Scientists from the U.S. Geological Survey found neonicotinoid insecticides in 74 percent of the water samples they analyzed from 10 major tributaries of the Great Lakes. The insecticides were "detected in every month sampled and five of the six target neonicotinoids were detected." Environmental Health News says the study "suggests the Great Lakes' fish, birds and entire ecosystems might be at risk" from the insecticides that are believed to be a factor in high mortality rates of honeybees.
The algal bloom in Lake Erie this summer, fed in part by agricultural runoff, was roughly the same size as in 2013, the third-most severe bloom in 15 years of federal records, said the Associated Press.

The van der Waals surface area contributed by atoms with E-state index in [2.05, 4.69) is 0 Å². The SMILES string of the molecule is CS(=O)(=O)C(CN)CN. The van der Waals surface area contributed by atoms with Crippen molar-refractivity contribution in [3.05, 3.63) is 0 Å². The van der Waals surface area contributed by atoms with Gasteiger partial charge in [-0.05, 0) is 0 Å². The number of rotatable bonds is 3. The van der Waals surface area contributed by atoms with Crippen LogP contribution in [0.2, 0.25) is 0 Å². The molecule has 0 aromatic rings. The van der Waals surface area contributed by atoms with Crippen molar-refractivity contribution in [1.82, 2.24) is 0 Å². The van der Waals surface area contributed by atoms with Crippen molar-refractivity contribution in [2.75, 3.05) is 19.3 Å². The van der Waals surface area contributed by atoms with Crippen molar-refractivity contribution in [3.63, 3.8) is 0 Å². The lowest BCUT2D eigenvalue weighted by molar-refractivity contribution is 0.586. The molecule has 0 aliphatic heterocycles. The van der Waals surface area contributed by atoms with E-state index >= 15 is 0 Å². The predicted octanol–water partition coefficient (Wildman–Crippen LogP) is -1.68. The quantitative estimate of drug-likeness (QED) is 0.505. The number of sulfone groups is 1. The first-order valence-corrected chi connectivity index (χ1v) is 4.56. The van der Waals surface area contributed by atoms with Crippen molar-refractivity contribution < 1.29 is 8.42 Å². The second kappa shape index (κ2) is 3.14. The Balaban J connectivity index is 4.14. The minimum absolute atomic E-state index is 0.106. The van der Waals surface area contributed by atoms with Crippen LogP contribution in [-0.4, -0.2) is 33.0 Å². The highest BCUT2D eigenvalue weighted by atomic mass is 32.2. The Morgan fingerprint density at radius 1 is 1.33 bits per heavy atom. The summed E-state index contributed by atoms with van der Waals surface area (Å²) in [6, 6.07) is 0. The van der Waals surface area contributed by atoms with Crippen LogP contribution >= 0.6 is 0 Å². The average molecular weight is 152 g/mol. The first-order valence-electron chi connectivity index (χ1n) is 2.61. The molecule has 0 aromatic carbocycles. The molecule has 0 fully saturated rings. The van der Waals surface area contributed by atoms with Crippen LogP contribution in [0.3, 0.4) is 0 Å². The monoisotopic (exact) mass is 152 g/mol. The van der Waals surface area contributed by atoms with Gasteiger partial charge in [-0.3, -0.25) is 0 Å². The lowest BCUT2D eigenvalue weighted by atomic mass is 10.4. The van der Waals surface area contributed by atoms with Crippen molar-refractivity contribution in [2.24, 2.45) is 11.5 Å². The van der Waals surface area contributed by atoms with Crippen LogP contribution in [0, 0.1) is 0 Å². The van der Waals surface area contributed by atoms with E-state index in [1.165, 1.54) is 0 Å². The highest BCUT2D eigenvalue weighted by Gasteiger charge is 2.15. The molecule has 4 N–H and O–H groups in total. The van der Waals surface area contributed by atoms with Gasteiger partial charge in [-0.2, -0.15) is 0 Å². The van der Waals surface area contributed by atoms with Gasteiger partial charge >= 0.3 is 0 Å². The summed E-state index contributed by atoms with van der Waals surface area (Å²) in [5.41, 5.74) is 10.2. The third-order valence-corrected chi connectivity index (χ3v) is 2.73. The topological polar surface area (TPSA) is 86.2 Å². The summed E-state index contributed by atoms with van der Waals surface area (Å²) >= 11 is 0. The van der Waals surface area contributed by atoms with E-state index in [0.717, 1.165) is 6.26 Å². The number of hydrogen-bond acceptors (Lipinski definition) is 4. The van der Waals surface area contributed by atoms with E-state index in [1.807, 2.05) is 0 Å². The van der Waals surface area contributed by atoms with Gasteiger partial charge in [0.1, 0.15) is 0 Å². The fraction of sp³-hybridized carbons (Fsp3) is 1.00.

After a commercial fisherman pulled a live Asian carp out of a northern Illinois river that empties into Lake Michigan, authorities have expressed concern that more of the invasive species have made it past electric barriers meant to keep them out of the Great Lakes, says the LA Times.
The International Joint Commission, the U.S.-Canada group that oversees the Great Lakes, will spend the next few months studying the impact of algae blooms in Lake Erie before issuing a new report on the lake in the spring, says the Associated Press.
During the summer, green slime, also known as blue-green algae, disrupted the water supply for Toledo. Nutrient runoff from farms, especially phosphorus fertilizer, gets part of the blame for feeding the algae blooms.